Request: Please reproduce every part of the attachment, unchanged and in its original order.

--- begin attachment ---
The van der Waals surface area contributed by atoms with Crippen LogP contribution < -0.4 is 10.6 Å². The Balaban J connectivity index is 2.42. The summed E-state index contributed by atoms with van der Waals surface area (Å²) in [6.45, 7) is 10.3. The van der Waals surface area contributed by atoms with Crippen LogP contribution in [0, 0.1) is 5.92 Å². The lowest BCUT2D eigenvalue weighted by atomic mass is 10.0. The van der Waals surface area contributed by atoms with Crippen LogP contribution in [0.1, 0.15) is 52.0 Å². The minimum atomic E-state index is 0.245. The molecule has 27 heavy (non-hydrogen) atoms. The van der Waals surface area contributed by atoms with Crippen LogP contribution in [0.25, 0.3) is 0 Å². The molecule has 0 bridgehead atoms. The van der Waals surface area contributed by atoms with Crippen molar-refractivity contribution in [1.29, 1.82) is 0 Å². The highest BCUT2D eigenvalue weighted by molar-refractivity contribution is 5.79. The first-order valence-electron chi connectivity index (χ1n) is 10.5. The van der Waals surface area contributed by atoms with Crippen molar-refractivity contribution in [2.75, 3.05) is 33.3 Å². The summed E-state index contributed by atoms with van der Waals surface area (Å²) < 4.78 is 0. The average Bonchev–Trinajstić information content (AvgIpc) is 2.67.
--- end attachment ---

The van der Waals surface area contributed by atoms with Crippen LogP contribution < -0.4 is 10.6 Å². The Balaban J connectivity index is 2.42. The summed E-state index contributed by atoms with van der Waals surface area (Å²) in [6.45, 7) is 10.3. The van der Waals surface area contributed by atoms with Crippen LogP contribution in [0, 0.1) is 5.92 Å². The lowest BCUT2D eigenvalue weighted by atomic mass is 10.0. The van der Waals surface area contributed by atoms with Crippen LogP contribution in [0.1, 0.15) is 52.0 Å². The minimum atomic E-state index is 0.245. The molecule has 27 heavy (non-hydrogen) atoms. The van der Waals surface area contributed by atoms with Crippen LogP contribution in [0.25, 0.3) is 0 Å². The molecule has 0 bridgehead atoms. The van der Waals surface area contributed by atoms with Crippen molar-refractivity contribution in [1.29, 1.82) is 0 Å². The highest BCUT2D eigenvalue weighted by molar-refractivity contribution is 5.79. The first-order valence-electron chi connectivity index (χ1n) is 10.5. The van der Waals surface area contributed by atoms with Crippen molar-refractivity contribution in [2.75, 3.05) is 33.3 Å². The summed E-state index contributed by atoms with van der Waals surface area (Å²) < 4.78 is 0. The average Bonchev–Trinajstić information content (AvgIpc) is 2.67.